Archive for December, 2009
I know that for every project I say that it was the most complicated one that I did, but this one really was the most complicated I ever did. There even was a night where I didn’t sleep because I wasn’t sure I could make it happen.
My big challenge was to create an experience that was close to what the design team was imagining but that wasn’t too CPU intensive (like all my other projects). I think I did manage to do that. It runs pretty smoothly even on some bad computers. I let Papervision3D do all the heavy lifting but I kinda trick the user into think that there are a huge load of dominoes while at any time there is only 300 of them max (you could consider this object pooling). A second challenge was to position those 2400 dominoes so the they make the final path. The design was done in Illustrator so what we did was that we exported the .AI file as a .SVG file. SVG is just an XML so I made another program that would read the SVG and output (trace to the console) ActionScript code that I would paste into the main application. Finally, the last challenge was to show a zoom out with all the dominoes fallen revealing the message. As I said earlier, if I had 2000+ dominoes at the same time that would be too hard for the computer and run really slow. So I replaced the scene with a bitmap. To get that final bitmap I had to make yet another program that would render me the final path with all dominoes fall and that a screenshot of it.
So I ended up doing 2 more ActionScript projects to end up with the finished product: The Holiday Humanoes.
Oh yeah, just a little trick to finish up, when you deal with COLLADA models, make sure your 3D guy exports the model without the textures if you don’t want the Flash Player to query the server each time you create a DAE. That is what was happening at first and it really scared me.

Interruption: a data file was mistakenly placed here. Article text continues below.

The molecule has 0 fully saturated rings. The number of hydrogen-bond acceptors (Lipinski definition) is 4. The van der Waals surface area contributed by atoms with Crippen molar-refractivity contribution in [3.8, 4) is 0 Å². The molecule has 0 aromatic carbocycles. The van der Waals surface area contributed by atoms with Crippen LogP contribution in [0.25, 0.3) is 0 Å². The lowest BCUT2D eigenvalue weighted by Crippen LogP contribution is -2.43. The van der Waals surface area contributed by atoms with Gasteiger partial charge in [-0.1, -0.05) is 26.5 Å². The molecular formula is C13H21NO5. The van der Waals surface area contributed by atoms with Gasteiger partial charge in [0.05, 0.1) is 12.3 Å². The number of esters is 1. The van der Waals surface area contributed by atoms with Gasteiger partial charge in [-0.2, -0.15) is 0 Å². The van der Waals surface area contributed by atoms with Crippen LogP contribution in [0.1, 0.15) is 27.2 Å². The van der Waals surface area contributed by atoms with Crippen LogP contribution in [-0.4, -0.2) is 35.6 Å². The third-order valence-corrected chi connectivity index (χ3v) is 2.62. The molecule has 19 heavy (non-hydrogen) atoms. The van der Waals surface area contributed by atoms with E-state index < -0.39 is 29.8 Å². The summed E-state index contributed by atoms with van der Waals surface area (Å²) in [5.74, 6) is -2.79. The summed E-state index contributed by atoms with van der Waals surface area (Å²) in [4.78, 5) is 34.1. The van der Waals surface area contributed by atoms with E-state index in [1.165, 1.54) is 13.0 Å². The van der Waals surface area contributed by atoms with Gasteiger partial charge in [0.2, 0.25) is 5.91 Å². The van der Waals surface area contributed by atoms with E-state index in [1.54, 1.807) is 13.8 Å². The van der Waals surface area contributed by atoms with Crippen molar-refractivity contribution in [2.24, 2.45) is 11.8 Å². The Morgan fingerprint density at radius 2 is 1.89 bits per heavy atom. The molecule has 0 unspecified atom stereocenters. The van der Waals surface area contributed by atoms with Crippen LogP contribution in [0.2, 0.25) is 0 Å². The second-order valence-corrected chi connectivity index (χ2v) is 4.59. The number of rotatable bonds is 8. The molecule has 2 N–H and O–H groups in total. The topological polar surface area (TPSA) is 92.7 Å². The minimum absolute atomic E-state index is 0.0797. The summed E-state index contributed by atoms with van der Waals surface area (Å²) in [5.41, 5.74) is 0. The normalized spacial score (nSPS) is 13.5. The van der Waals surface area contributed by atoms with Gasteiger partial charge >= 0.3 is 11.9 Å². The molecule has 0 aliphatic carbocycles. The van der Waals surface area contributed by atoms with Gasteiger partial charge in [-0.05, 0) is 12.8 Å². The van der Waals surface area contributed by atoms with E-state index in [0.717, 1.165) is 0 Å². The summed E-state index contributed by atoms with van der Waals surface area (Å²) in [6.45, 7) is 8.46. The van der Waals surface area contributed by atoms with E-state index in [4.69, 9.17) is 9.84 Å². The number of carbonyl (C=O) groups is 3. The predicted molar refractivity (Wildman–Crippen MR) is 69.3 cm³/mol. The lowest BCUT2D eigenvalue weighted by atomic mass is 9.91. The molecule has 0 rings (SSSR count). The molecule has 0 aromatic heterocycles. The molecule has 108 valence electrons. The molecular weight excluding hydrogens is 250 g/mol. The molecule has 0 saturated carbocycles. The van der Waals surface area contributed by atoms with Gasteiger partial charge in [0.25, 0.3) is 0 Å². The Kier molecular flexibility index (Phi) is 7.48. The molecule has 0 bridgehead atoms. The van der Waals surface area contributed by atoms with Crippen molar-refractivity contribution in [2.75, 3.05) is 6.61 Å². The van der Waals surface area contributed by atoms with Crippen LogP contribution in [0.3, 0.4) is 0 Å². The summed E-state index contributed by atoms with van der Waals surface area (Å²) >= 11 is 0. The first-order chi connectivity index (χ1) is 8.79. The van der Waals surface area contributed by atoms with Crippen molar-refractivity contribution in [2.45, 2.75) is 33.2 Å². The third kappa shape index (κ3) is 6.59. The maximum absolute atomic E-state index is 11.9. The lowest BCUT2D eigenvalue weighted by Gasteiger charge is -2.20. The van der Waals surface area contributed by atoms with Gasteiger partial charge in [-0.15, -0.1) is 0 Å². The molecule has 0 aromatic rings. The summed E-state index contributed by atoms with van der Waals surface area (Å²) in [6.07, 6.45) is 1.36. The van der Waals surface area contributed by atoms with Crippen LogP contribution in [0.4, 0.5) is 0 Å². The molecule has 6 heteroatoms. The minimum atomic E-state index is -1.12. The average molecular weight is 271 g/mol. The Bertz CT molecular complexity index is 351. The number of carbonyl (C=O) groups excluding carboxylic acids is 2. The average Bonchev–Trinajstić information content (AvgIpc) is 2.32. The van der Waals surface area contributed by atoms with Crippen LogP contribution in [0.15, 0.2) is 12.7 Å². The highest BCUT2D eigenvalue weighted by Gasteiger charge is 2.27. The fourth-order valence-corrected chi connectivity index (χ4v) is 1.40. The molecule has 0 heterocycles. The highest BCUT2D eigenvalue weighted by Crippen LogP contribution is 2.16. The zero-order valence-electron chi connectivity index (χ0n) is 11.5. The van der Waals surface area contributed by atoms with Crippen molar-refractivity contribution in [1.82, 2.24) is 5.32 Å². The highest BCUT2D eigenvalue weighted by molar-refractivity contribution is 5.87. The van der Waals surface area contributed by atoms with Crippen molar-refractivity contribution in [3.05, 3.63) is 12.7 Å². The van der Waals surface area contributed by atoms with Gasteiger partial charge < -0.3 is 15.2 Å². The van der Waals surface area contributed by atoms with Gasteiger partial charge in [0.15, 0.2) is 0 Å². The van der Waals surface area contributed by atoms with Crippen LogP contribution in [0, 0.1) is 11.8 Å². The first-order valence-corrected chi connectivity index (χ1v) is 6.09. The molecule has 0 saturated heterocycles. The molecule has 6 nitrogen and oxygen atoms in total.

- compile errors while editing
- ant support
But it has two major problems, first it is built on Eclipse which makes it much more complicated than it should be. Secondly it is very expensive (well I had more problems with it than just that, but these are the game changers). I don’t even understand why it cost so much… It even cost more than Flash Builder. Anyway that seems weird to me, but maybe it’s just me. Anyway in comparison to FlashDevelop which is free, it doesn’t stand a chance.
While venturing in the FDT world we came across templates, snippets and short keys. Those are very useful things when you use them. Templates are also time savers when you are using PureMVC because when you want to create a Mediator, all you have to provide it is the mediator name, and it’s view name and type and it will generate the rest; no more copy paste from other mediator. Also project template are very cool. Snippets are mini templates, for example to generate getters and setters. Short cuts are combination of keys you press to do an action instead of going trough a menu to do the same action. Well, it just happens that FlashDevelop has all those things, but I just wasn’t using them… So out of all this I came out with increased efficiency.
FDT might still be a very good tool, mostly if you are already familiar with Eclipse, but for me FlashDevelop is still the way to go. If FlashDevelop gets a Debugger than I won’t even ask myself the question.